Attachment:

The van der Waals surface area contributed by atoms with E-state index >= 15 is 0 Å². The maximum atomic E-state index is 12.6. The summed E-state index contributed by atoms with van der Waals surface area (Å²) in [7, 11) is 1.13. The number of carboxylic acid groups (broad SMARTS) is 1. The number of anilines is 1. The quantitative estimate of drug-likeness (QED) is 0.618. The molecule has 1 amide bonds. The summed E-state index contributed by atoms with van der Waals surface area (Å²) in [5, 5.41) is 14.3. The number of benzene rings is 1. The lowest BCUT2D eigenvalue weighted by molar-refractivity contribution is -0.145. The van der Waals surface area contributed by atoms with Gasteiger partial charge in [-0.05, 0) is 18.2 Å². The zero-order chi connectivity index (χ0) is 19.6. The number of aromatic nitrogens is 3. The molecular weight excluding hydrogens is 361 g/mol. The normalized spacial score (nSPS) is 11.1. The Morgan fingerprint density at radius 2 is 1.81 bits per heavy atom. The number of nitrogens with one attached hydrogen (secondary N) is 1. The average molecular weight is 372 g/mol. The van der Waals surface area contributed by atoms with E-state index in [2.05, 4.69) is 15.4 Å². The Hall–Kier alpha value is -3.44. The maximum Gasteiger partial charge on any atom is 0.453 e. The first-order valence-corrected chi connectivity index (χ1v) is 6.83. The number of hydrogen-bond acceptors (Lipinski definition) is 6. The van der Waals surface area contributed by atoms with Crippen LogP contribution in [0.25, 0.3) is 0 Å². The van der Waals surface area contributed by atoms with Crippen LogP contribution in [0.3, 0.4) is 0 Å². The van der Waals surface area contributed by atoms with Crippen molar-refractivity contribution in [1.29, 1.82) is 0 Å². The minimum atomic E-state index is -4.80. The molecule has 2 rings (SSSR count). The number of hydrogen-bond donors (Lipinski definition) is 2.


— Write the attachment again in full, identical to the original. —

The van der Waals surface area contributed by atoms with E-state index >= 15 is 0 Å². The maximum atomic E-state index is 12.6. The summed E-state index contributed by atoms with van der Waals surface area (Å²) in [7, 11) is 1.13. The number of carboxylic acid groups (broad SMARTS) is 1. The number of anilines is 1. The quantitative estimate of drug-likeness (QED) is 0.618. The molecule has 1 amide bonds. The summed E-state index contributed by atoms with van der Waals surface area (Å²) in [5, 5.41) is 14.3. The number of benzene rings is 1. The lowest BCUT2D eigenvalue weighted by molar-refractivity contribution is -0.145. The van der Waals surface area contributed by atoms with Gasteiger partial charge in [-0.05, 0) is 18.2 Å². The zero-order chi connectivity index (χ0) is 19.6. The number of aromatic nitrogens is 3. The molecular weight excluding hydrogens is 361 g/mol. The normalized spacial score (nSPS) is 11.1. The Morgan fingerprint density at radius 2 is 1.81 bits per heavy atom. The number of nitrogens with one attached hydrogen (secondary N) is 1. The average molecular weight is 372 g/mol. The van der Waals surface area contributed by atoms with E-state index in [2.05, 4.69) is 15.4 Å². The Hall–Kier alpha value is -3.44. The maximum Gasteiger partial charge on any atom is 0.453 e. The first-order valence-corrected chi connectivity index (χ1v) is 6.83. The number of hydrogen-bond acceptors (Lipinski definition) is 6. The van der Waals surface area contributed by atoms with Crippen LogP contribution in [0.25, 0.3) is 0 Å². The van der Waals surface area contributed by atoms with Crippen LogP contribution in [0.3, 0.4) is 0 Å². The van der Waals surface area contributed by atoms with Crippen molar-refractivity contribution in [1.29, 1.82) is 0 Å². The minimum atomic E-state index is -4.80. The molecule has 2 rings (SSSR count). The number of hydrogen-bond donors (Lipinski definition) is 2.